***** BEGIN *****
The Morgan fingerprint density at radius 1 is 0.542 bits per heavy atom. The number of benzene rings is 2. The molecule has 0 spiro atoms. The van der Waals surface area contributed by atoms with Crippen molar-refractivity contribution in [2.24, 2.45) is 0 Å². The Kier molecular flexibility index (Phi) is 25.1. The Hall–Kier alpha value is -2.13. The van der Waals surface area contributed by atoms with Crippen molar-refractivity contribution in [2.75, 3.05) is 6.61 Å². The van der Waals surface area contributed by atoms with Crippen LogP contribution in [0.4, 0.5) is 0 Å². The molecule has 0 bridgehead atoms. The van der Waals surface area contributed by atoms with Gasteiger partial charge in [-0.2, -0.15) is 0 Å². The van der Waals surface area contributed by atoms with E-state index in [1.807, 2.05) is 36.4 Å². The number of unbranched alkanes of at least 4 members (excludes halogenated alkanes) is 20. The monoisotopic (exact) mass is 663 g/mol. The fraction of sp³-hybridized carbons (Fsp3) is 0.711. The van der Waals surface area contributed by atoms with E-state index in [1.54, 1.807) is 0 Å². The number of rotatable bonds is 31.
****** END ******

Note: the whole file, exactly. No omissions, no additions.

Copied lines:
The Morgan fingerprint density at radius 1 is 0.542 bits per heavy atom. The number of benzene rings is 2. The molecule has 0 spiro atoms. The van der Waals surface area contributed by atoms with Crippen molar-refractivity contribution in [2.24, 2.45) is 0 Å². The Kier molecular flexibility index (Phi) is 25.1. The Hall–Kier alpha value is -2.13. The van der Waals surface area contributed by atoms with Crippen molar-refractivity contribution in [2.75, 3.05) is 6.61 Å². The van der Waals surface area contributed by atoms with Crippen LogP contribution in [0.4, 0.5) is 0 Å². The molecule has 0 bridgehead atoms. The van der Waals surface area contributed by atoms with Gasteiger partial charge in [-0.2, -0.15) is 0 Å². The van der Waals surface area contributed by atoms with E-state index in [1.807, 2.05) is 36.4 Å². The number of unbranched alkanes of at least 4 members (excludes halogenated alkanes) is 20. The monoisotopic (exact) mass is 663 g/mol. The fraction of sp³-hybridized carbons (Fsp3) is 0.711. The van der Waals surface area contributed by atoms with E-state index in [1.54, 1.807) is 0 Å². The number of rotatable bonds is 31.